Another trip around the industry: Companies are spanning testing, Big Data, collaboration, integration and more. And all were touting the same initiatives, providing businesses with solutions that improve the quality and mobility of enterprise software.

Altova, which for so many years has focused on development tools around XML, last year released Mobile Together, a platform for creating and delivering software forms such as expense reporting to smartphones and tablets. The 1.4 version is expected early this month with geolocation, so companies can track where their field reps are, or where a truck driver is, and that data can be coordinated with arrival times at destinations, according to CEO Alexander Falk.

The mobile client is free; the server must be licensed. It runs on Linux or Windows (Active Directory credentials can be used) and talks to SQL or other databases via ODBC. It also can consume XML or EDI data. Mobile Together supports Android, iOS and Windows (8 and 8.1) devices.

Paired with Altova’s MapForce server, which transforms data into different formats, and the company’s FlowForce Server, which does the data integrations, the solutions offer businesses a no-code, drag-and-drop, checkbox-style UI for empowering a mobile workforce, Falk said.

He said a solution exchange marketplace will be set up in a few months, where sample apps will be demonstrated and published.

At Red Hat, the company’s four-month-old acquisition of mobile application platform FeedHenry was top of mind, as it works to integrate the platform with its OpenShift Platform-as-a-Service. “Mobile is the new consumption and production paradigm,” said Red Hat’s Steve O’Keefe. “Companies are using mobile for field service work.”

FeedHenry is the piece that will take Red Hat’s PaaS and make it mobile, I was told. This should happen around the June timeframe, when the company again hosts its summit.

Red Hat uses an example of an auto insurance app. If an insured motorist gets in a crash, he can use his phone to take a picture of the damage, upload it to an adjustor, get an estimate for repair, and have most of the claim form fields prepopulated before the tow truck even arrives.

SmartBear, a software quality company that was in the process of settling into its massive new space in Somerville, Mass. (overlooking the Mystic River of movie fame), is emphasizing “quality tools for the connected world.” What’s driving that, according to marketing officer Bryan Sample, are APIs. “But that’s where the security vulnerabilities are, with privacy and data rights issues as well,” he said. The Internet of Things, he added, is where tomorrow’s securities lie.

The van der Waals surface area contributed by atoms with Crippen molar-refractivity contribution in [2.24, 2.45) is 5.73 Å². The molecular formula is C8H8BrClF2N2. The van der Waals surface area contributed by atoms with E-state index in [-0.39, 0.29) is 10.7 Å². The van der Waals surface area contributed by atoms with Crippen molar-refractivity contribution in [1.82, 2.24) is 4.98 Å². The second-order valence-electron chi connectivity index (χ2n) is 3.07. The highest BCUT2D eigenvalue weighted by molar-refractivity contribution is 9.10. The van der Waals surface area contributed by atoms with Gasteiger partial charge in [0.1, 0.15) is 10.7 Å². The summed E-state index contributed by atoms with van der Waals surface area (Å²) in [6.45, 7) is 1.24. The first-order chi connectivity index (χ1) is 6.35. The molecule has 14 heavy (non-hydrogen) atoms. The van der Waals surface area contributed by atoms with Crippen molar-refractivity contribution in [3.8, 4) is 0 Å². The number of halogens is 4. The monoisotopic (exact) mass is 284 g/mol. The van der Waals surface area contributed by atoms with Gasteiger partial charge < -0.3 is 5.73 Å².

Then there was a company called Kinvey (pronounced kin-VAY), so named because their platform has its origins in a way to allow family (kin) to convey messages to each other. Kinvey offers a Mobile-Backend-as-a-Service platform for creating mobile solutions.

Client-side libraries for Android, iOS, JavaScript, HTML5 and more handle offline caching, encryption, data synchronization, location services and more, explained Brian Wilson, CTO of Kinvey. The core platform handles the library requests, and can pull data or business logic into the core to deal with the request, modify it, run the logic and confirm identity, he explained, using data links and auth links from the platform.

“Developers get up to speed immediately because they don’t need to be on top of iOS design patterns for example,” Wilson said. “We keep it up to date, scale it and manage it. The library takes care of SDK-specific and API-specific stuff to be aware of the hardware it is on.”

And the company has come up with an Enterprise Mobility Maturity Model to help organizations assess their readiness and ability to deliver mobile solutions.

The first step toward enterprise mobility is knowing that you need to be mobile, according to Wilson. This includes creating and utilizing simple customer-facing applications for marketing and websites that don’t need back-end horsepower. It’s where companies can get the answer to “What does mobile mean for me?” Wilson said.

Step two is improving productivity, allowing members of the workforce to gain access to existing systems and processes. The challenge here is to turn mobile-unfriendly APIs such as SOAP requests into RESTful APIs.

The next step is creating applications that address and change business processes to make the mobile experience transformative, rather than simply adapting existing processes to devices.

The last step is producing apps that impact a company’s bottom line by increasing revenue while lowering costs. Kinvey uses the example of a company that has developed a suite of mobile apps that work together to control temperatures in commercial and industrial buildings, helping to reduce the costs of heating and cooling the buildings.

Mobile is more than 24×7 communication: It will change the way companies do business.